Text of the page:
“Empire” star Jussie Smollett insisted Thursday that he was targeted by two men shouting racial and gay slurs — and “This is MAGA country” — because of his public comments against President Trump.
“I come really, really hard against 45,” Smollett told ABC’s “Good Morning America”, his first interview since the Jan. 29 incident in Chicago. “I come really, really hard against his administration, and I don’t hold my tongue.”
Smollett sat down with Robin Roberts to detail for the very first time what happened in the early-morning attack — an incident that has been met with skepticism by some.
The 36-year-old singer-actor, who is openly gay, said he popped into Subway near his apartment to grab a bite after flying back home. He was on the phone with his manager Brandon Moore as he left the sandwich shop and crossed the street.
“I heard ‘Empire,’ and I don’t answer to ‘Empire.’ My name ain’t ‘Empire,’ and I didn’t answer,” Smollett recalled. “I kept walking, and then I heard ‘f—-t, Empire n—r.’ So, I turned around and I said, ‘The f–k did you just say to me?’”
One of the masked men shouted, “This is MAGA country, n—-r!” before punching him in the face.
“So I punched his ass back,” Smollett said. “And then we started tussling and it was very icy. We ended up tussling by the stairs, fighting, fighting, fighting. There was a second person involved who was kicking me in my back, and then it just stopped. And they ran off.”
Smollett grabbed his phone and told Moore that he’d just been “jumped” — and that’s when he said he noticed the rope around his neck.
“I started screaming. I said, ‘There’s a f—ing rope around my neck!”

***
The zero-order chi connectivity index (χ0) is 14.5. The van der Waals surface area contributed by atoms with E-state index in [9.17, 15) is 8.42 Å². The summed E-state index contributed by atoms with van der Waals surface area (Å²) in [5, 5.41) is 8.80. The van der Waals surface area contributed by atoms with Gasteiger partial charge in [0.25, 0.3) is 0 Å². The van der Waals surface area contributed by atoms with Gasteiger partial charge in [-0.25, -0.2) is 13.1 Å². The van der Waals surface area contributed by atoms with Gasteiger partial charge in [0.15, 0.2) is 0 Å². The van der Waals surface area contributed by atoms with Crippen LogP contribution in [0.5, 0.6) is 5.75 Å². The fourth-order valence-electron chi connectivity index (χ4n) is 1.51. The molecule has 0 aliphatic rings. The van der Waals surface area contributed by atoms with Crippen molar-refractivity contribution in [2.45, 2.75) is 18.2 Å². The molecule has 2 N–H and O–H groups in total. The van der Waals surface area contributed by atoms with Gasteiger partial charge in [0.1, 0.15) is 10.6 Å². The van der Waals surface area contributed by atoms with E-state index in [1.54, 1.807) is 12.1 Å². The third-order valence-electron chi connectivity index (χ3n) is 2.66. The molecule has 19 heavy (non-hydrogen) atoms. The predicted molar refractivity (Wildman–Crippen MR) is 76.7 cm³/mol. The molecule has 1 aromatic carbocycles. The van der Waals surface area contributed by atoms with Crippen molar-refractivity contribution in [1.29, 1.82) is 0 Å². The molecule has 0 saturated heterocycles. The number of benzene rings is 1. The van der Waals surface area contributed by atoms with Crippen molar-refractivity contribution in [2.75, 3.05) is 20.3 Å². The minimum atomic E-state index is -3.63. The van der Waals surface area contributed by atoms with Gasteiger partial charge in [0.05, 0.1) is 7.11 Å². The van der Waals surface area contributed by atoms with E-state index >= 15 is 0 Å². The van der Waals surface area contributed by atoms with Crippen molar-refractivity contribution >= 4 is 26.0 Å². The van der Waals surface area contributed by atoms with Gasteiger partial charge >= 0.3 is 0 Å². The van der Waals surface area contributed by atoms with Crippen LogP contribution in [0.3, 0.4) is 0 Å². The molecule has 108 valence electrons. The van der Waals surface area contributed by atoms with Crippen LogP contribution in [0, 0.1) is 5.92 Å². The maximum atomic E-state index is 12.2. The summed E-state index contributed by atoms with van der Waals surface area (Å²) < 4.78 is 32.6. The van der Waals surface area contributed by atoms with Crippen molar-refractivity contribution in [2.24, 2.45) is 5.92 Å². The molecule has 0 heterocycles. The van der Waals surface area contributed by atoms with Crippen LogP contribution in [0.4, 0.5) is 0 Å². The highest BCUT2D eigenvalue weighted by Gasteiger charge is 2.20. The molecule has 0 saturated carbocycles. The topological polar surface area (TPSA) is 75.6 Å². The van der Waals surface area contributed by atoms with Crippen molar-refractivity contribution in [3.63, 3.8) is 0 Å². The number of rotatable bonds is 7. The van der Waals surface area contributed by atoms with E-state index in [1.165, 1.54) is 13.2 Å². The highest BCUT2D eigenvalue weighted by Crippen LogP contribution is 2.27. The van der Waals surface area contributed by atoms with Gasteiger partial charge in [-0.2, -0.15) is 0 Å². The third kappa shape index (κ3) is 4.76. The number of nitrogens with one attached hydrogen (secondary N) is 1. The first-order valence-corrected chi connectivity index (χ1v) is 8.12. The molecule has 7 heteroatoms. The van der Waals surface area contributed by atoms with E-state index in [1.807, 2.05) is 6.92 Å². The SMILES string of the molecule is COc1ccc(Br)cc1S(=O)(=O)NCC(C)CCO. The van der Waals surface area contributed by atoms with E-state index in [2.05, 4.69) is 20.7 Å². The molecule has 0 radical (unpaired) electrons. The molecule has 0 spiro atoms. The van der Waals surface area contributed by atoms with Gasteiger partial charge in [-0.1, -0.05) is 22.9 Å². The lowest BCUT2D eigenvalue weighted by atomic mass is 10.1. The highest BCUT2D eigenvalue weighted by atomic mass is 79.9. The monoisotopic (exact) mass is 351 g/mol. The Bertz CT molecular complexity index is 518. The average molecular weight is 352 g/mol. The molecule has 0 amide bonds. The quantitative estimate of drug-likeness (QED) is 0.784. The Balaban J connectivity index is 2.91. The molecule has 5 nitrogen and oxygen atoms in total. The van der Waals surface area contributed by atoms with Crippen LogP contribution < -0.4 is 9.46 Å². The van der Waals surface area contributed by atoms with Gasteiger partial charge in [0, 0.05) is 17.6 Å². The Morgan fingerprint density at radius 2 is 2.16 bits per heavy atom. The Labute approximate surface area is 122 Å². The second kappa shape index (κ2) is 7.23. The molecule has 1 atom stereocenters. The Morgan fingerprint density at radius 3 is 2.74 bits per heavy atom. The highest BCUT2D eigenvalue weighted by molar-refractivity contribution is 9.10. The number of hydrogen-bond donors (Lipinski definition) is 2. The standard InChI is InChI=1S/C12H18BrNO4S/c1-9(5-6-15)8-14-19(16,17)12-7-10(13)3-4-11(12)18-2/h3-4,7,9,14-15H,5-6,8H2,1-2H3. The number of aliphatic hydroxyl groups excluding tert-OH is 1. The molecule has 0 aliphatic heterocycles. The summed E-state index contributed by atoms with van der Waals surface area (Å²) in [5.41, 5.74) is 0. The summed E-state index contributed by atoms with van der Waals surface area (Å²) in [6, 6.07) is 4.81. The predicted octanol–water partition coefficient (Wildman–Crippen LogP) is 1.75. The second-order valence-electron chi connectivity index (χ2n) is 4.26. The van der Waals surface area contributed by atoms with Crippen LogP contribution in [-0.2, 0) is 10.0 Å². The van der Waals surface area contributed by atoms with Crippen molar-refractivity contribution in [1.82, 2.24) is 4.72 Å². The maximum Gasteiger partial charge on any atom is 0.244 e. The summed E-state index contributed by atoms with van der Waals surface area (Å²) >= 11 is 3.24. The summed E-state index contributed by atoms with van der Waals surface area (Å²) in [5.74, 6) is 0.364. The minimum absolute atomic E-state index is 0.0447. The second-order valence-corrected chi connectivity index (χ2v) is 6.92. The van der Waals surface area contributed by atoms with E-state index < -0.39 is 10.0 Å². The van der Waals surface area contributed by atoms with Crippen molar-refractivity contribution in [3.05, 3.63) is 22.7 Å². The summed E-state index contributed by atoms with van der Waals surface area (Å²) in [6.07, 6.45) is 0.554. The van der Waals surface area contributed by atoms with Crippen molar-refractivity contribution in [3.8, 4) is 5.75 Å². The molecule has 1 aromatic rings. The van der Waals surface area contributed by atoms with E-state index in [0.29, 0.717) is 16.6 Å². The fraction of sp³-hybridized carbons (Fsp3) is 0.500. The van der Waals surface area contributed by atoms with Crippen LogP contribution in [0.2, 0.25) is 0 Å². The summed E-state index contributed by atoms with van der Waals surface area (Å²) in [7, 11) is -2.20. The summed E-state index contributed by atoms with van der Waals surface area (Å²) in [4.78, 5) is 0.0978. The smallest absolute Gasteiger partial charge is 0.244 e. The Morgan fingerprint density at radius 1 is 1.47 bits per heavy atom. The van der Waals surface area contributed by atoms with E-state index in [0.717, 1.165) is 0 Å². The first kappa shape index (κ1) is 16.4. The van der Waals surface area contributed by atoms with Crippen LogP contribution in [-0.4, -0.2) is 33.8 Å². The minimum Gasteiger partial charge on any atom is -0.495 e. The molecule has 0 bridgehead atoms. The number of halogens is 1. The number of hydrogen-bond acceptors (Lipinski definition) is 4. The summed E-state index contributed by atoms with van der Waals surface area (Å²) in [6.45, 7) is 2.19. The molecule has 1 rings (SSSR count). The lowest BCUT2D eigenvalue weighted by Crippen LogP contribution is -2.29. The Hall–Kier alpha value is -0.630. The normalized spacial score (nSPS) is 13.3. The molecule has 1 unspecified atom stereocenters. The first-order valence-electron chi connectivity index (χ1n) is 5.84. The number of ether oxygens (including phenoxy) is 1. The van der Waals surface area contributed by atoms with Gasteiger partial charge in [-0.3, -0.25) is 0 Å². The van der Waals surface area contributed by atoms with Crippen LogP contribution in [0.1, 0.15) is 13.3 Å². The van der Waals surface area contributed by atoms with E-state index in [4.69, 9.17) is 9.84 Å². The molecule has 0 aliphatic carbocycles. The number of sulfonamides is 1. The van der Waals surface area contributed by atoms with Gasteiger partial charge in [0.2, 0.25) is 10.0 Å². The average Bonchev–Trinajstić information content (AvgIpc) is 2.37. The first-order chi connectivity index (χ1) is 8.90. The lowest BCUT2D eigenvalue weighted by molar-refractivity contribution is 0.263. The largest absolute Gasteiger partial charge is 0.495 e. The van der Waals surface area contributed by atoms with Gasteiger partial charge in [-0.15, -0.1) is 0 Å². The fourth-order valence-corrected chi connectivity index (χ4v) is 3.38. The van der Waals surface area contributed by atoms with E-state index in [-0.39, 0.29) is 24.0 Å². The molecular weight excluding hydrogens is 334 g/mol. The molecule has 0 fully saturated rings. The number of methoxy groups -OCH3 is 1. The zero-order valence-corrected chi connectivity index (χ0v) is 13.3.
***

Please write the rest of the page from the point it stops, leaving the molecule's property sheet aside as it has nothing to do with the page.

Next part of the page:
Asked whether he was certain of his attackers’ motive, Smollett said, “I can only go off of their words. I mean, who says, ‘F—t Empire n—r, This is MAGA country, n—r,’ ties a noose around your neck and pours bleach on you? And this is just a friendly fight?”
Smollett admitted that he was hesitant to turn over his phone records to police to corroborate his claims. Earlier this week, cops confirmed they received the records but said they were “heavily redacted” and insufficient for a criminal investigation.
“They wanted me to give my phone to the tech for three to four hours. I’m sorry but I’m not gonna do that,” the singer said. “Because I have private pictures and videos and numbers: my partner’s number, my family’s number, my castmate’s number, my friends’ numbers, my private emails, my private songs, my private voice memos.”
Smollett said he was certain the men shown in a grainy photo released by Chicago Police are his attackers.
“I was there. For me, when that was released, I was like OK, we’re getting somewhere,” he said. “I don’t have any doubt in my mind that that’s them. Never did.”
Police are investigating the incident and hunting for the alleged attackers — but Smollett acknowledged they may never be arrested.
“I just want them to find them,” Smollett said he told a friend. “And she said, ‘Sweetie, they’re not going to find them.’ And that just made me so angry. Because I’m just going to be left here with this? I’m going to be left there with — so they get to go free and go about their lives and possibly attack somebody else? And I’m here left with the aftermath of this bull? That’s not OK to me.”
Critics, including Smollett’s own neighbors, say his story doesn’t add up.
Smollett told Roberts that he was “pissed off” by the naysayers.
“You don’t even want to see the truth,” he said.
Cops release footage of 'people of interest' in Jussie Smollett attack
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